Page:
Good morning, Daily Brief readers.
Augusta continues to do its best impression of a ghost town, and now the halls of Congress are following suit. Summer vacation for the nation’s lawmakers takes the form of the August recess, with the 50 delegations returning to their home districts for some good, old-fashioned constituent work and, maybe, some rest.
But U.S. Rep. Bruce Poliquin, R-2nd District, probably wasn’t expecting the welcoming committee from the Maine Democratic Party.
To mark Polquin’s return, Democratic activists and the party’s executive director, Jeremy Kennedy, are headed to the congressman’s Bangor office at noon today to deliver a “report card,” grading his first seven months in office.
Call me cynical, but I suspect the posse won’t be giving Poliquin any passing grades. I also suspect Poliquin won’t be inclined to do much soul-searching as a result of the Democrats’ assessment. — Mario Moretto.
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ICYMI: Maine senators on vote to defund Planned Parenthood
U.S. Sen. Susan Collins, R-Maine, voted to advance the bill to defund Planned Parenthood. U.S. Sen. Angus King, I-Maine, voted against it. The bill failed to get the 60 votes needed to advance in the Senate.
Collins, who ostensibly supports Planned Parenthood’s mission, has taken some flak for her vote in favor of the bill. But Maine’s senior senator said her vote was about “getting on” the bill so that she could amend it.
The amendment she authored with U.S. Sen. Mark Kirk, R-Illinois, would make the Department of Justice investigate whether Planned Parenthood has done anything illegal involving fetal tissue, which is used in medical research.
Planned Parenthood has come under attack with the online posting of hidden-camera videos produced by an anti-abortion group, Center for Medical Progress. The group has said the videos show Planned Parenthood officials negotiating prices for fetal tissue from abortions it performs. Planned Parenthood has denied any wrongdoing and has said it does not profit from fetal tissue donation. — Mario Moretto, BDN (w/ assist from Reuters).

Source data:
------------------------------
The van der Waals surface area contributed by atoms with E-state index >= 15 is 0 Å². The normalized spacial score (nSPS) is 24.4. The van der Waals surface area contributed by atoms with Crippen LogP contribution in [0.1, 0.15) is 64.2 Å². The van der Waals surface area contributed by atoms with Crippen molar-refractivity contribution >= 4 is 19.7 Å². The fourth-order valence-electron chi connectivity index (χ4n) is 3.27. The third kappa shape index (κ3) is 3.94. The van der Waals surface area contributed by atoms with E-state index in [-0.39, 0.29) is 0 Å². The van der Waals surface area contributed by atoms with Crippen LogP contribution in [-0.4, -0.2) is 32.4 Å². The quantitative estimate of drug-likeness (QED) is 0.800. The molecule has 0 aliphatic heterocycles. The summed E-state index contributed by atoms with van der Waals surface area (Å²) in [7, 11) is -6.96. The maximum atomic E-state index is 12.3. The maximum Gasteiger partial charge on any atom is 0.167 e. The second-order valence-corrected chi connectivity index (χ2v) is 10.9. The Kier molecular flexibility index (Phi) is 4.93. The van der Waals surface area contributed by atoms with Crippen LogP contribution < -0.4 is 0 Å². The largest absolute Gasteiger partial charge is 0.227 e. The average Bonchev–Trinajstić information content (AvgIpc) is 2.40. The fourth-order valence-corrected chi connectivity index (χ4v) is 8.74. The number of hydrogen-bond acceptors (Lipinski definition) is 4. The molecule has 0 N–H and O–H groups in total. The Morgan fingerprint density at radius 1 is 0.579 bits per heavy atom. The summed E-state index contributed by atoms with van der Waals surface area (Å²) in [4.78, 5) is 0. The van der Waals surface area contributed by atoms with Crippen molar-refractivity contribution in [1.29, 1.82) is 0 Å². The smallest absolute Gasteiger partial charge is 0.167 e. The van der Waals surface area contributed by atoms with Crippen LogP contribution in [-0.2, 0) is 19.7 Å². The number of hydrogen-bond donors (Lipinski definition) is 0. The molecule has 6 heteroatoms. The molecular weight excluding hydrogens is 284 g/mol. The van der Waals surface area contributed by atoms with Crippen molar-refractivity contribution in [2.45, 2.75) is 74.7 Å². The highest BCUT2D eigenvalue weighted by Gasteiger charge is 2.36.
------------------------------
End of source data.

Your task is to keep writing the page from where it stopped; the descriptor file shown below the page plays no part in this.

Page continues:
- Charleston facility to switch from youth to adult prison — Christopher Cousins, BDN.
- 5 things to watch as a Democratic primary unfolds in Maine’s 2nd District — Mario Moretto, BDN.
- Poliquin wants to look GOP presidential candidates ‘in the eyes’ before endorsing — Mal Leary, MPBN.
- Obama’s plan to slow climate change earns mixed reviews in Maine — Christopher Cousins, BDN.
- Senate blocks measure to defund Planned Parenthood — Susan Cornwell and Alex Wilts, Reuters.
Nerds get together to nerdify Pluto and its largest moon, Charon
This has nothing to do with politics, but regular readers will probably have noticed my occasional geeky references here in the Daily Brief, whether it’s Battlestar Galactica or Game of Thrones or whatever else.
So when I saw yesterday that geographic features on Pluto’s moon Charon were quite likely going to sport names like “Nostromo Chasma” and “Gallifrey Macula,” I got really excited. Like, unnecessarily excited.
According to Mashable, the New Horizons flyby of Pluto and its moons got us not only the amazing photos we’ve seen of everyone’s favorite not-quite-a planet, but also provided a more detailed glimpse of Plutonian geography than we’ve ever seen before. And wouldn’t you know it, craters need names.
So NASA asked for submissions from the public, and bless the public’s nerdy little hearts, because they replied in force with names from Doctor Who, Star Trek, Star Wars, Aliens, Lord of the Rings and more.
Perhaps one day we’ll visit the TARDIS or Serenity chasmas on Charon. Or take a pit stop at the Balrog Macula on Pluto itself. I love that the Organa Crater, above, needed clarification. It’s named for Princess Leia, not her adopted father, Bail Organa, who founded the Rebel Alliance. Duh. — Mario Moretto, BDN.